Housing in Brief: Obama-Era Fair Housing Rule to be Restored (Mostly)

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Housing in Brief: Obama-Era Fair Housing Rule to be Restored (Mostly)

U.S. Secretary of Housing and Urban Development Marcia Fudge

U.S. Secretary of Housing and Urban Development Marcia Fudge (Photo by U.S. Dept. of Housing and Urban Development (HUD) / Public domain)

Obama-Era Fair Housing Rule to be Restored (Mostly)

The Department of Housing and Urban Development is set to restore a fair housing rule from the Obama era that was gutted last year by the Trump administration, but advocates worry that the removal of a key monitoring provision could reduce its impact, the Washington Post reports.

The HUD rule, known as “affirmatively furthering fair housing,” requires cities that receive federal housing money to reduce racial segregation in their communities. President Joe Biden signed an executive order in January promoting racial equity and signaling that his administration would re-implement the rule, the report notes. But according to the report, the new rule, which could be finalized this week, will not require cities to “undergo an extensive analysis of local barriers to integration and submit plans to dismantle them to the Department of Housing and Urban Development.” Officials say that provision of the rule has proven burdensome to communities. But advocates say the monitoring and reporting requirement is the main enforcement mechanism of the rule, and without it, the rule could be much less effective, according to the report.

“This doesn’t reverse the damage of the Trump administration,” Jonathan Zasloff, a UCLA School of Law professor, told the Post. “The entire point of the 2015 rule was to have a standard data set. What gets measured gets dealt with.”

HUD officials told the Post that cities would still have to track their own efforts to reduce segregation, and that HUD would hire more staff to investigate housing-discrimination complaints, according to the report. The rule was finalized on Thursday.

Nashville Needs to Quadruple Affordable Housing Production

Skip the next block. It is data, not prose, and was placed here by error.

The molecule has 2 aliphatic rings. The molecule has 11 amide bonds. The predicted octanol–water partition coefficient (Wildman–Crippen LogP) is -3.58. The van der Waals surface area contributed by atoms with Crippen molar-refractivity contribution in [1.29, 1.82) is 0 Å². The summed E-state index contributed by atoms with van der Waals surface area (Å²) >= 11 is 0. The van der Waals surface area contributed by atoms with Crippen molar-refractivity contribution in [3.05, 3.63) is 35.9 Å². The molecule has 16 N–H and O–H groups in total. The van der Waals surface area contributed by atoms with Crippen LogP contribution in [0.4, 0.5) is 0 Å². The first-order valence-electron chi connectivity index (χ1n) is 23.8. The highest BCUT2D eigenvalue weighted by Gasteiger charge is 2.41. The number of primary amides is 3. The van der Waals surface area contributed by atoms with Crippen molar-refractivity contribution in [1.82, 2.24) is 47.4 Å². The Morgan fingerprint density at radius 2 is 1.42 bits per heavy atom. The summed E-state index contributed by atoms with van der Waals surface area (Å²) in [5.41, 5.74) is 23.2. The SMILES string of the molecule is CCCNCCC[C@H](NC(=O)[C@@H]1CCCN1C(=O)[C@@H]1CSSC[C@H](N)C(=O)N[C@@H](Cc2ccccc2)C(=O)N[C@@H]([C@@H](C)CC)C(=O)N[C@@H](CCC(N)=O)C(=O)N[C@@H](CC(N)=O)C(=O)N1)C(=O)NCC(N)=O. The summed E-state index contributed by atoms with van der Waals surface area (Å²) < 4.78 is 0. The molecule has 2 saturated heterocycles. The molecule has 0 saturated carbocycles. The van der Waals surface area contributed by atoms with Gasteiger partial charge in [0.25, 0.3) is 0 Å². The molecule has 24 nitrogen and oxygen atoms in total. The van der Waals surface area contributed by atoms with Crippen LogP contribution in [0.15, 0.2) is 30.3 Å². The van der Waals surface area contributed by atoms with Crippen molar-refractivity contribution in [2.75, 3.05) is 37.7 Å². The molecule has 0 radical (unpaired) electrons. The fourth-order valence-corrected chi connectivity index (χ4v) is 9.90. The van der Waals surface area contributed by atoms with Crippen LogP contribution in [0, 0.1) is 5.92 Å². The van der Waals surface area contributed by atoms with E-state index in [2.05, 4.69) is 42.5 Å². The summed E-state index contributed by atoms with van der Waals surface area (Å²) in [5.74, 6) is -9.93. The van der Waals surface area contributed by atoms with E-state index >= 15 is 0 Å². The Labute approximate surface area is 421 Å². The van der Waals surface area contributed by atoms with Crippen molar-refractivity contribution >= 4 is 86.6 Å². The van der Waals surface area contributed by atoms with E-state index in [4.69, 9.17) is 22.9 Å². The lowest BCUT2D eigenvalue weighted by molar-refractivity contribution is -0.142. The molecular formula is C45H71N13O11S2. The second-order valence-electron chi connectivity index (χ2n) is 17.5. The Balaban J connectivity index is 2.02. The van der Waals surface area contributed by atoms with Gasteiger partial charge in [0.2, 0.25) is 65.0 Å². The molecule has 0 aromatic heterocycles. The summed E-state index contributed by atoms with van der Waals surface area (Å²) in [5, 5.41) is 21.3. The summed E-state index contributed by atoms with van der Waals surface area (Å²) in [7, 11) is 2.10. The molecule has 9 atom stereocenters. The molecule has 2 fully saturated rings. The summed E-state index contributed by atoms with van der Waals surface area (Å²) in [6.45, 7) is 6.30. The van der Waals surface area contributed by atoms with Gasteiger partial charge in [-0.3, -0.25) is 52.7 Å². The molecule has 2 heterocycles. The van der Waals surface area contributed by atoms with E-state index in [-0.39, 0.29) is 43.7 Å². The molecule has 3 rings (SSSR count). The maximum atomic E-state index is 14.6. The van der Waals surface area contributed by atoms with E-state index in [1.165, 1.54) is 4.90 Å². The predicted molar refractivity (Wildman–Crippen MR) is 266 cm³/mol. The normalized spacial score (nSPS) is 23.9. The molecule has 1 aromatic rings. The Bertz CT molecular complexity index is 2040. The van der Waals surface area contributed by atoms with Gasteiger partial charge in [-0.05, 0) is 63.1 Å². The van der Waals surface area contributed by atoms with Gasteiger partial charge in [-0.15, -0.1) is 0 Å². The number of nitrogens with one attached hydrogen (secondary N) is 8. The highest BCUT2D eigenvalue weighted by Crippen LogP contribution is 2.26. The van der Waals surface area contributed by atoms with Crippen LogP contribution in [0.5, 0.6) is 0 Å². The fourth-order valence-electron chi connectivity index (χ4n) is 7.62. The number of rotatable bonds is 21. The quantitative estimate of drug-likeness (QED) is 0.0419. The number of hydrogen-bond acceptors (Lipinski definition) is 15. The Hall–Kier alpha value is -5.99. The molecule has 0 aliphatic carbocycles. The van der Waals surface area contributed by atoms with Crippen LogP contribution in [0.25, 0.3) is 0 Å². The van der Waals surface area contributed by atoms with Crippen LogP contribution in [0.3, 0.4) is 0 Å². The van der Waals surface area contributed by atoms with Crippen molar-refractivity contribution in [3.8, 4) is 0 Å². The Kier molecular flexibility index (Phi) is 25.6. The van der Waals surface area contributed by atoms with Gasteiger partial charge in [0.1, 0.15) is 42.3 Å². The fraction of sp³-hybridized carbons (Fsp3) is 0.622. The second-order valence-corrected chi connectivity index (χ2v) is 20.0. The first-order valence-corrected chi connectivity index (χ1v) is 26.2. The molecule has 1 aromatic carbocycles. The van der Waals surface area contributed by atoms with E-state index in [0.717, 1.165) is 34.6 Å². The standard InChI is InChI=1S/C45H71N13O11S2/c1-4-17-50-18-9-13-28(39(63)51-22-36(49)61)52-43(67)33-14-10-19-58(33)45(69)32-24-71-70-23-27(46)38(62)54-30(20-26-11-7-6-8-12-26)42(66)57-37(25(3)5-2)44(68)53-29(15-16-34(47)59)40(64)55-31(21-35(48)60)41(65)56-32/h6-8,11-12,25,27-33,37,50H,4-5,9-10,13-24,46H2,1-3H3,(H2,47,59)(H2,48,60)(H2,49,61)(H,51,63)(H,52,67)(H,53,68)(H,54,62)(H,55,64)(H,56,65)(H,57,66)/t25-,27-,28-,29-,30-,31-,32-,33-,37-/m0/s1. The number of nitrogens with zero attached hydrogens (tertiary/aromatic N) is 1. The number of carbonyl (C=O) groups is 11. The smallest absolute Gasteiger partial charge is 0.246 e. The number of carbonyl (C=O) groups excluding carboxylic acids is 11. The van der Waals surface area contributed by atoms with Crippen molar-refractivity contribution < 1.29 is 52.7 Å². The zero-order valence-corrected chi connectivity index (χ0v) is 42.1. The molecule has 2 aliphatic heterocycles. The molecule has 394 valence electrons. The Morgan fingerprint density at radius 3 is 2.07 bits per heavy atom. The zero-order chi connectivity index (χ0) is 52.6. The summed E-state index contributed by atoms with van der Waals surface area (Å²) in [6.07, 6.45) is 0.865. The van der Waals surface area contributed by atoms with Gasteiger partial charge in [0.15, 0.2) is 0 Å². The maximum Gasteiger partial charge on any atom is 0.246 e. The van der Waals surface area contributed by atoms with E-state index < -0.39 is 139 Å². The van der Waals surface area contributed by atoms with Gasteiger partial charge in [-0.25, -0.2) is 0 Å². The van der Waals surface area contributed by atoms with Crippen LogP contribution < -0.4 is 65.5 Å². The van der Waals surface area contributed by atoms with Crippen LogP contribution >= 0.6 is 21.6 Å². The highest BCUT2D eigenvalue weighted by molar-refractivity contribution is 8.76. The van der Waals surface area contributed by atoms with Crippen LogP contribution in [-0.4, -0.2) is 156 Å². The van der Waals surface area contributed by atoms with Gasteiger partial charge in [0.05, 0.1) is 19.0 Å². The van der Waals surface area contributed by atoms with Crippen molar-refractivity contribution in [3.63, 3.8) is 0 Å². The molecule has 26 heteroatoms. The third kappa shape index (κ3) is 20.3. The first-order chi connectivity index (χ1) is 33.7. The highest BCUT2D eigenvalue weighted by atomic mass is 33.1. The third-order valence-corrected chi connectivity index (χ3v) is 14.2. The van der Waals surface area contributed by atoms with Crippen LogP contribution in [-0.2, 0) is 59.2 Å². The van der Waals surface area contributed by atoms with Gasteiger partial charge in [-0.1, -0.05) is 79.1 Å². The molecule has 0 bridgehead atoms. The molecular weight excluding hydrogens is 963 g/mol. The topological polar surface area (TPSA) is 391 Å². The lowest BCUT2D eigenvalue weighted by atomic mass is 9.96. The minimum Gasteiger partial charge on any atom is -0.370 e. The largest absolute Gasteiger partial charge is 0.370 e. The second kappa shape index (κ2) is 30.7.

An affordable-housing task force appointed by Nashville Mayor John Cooper released a report this week calling for the city to increase its investments in affordable housing, and saying the city needs to quadruple its yearly housing production in order to meet its needs by 2030, according to the Tennessean.

The task force report calls on the city to add $30 million a year to the Barnes Housing Trust Fund, in order to help finance at least 1,500 units annually, the Tennessean said. The task force also recommends that the city create a department dedicated to affordable housing, like most other big cities have, create new revenue sources for housing, dedicate more publicly owned land to housing development, and amend zoning rules to promote denser housing, among other goals. It also recommends that the city dedicate $10 million to a Catalyst Fund that can “quickly preserve at-risk units,” like a group of nonprofit developers in the city recently found a way to do using loan guarantees from local banks and foundations, as Next City reported.

Many of the task force’s recommendations align with demands that advocates with Nashville Organized for Action and Hope have been making for some time, as Next City reported.

“Everyone who works here should be able to live here,” Cooper said in a press release. “That includes our teachers, first responders, and food service workers – the essential workers who got us through this past year.”

About half of Nashville renters have paid more than 30 percent of their income for housing, according to the press release. At the current rate of production, the press release says, the city could face a 50,000-unit shortage by 2030.

Twin Cities Consider Rent Control

Republican state legislators in Minnesota have dropped a plan to ban rent control policies, which are being considered in both Minneapolis and St. Paul, according to a report in the Minnesota Reformer. Republicans in the state legislature had initially included the ban in negotiations around ending the state eviction moratorium, the report says. Lawmakers have not yet struck a deal on how to create an “off-ramp” from the eviction moratorium, according to the report.

Advocates in St. Paul are pushing for a rent-stabilization policy that would cap annual increases at 3%, and hoping that voters will approve it on the ballot in November, according to a separate report in the Reformer. In Minneapolis, advocates are pushing for a ballot measure that would legalize rent control in the city but not go as far as implementing it immediately, according to MinnPost.

St. Paul advocates are hoping to have 10,000 signatures in support of the measure by June 15, and a commission that reviews the city charter in Minneapolis is expected to discuss the rent-control measure on July 7, according to an Axios report. Prior to the pandemic, rent control policies were gaining steam in American cities after falling out of most policymakers’ favor for many years, as Next City reported.

This article is part of Backyard, a newsletter exploring scalable solutions to make housing fairer, more affordable and more environmentally sustainable. Subscribe to our weekly Backyard newsletter.

Jared Brey is Next City's housing correspondent, based in Philadelphia. He is a former staff writer at Philadelphia magazine and PlanPhilly, and his work has appeared in Columbia Journalism Review, Landscape Architecture Magazine, U.S. News & World Report, Philadelphia Weekly, and other publications.

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Tags: affordable housingminneapolisst. paulnashvillerent controlhousing

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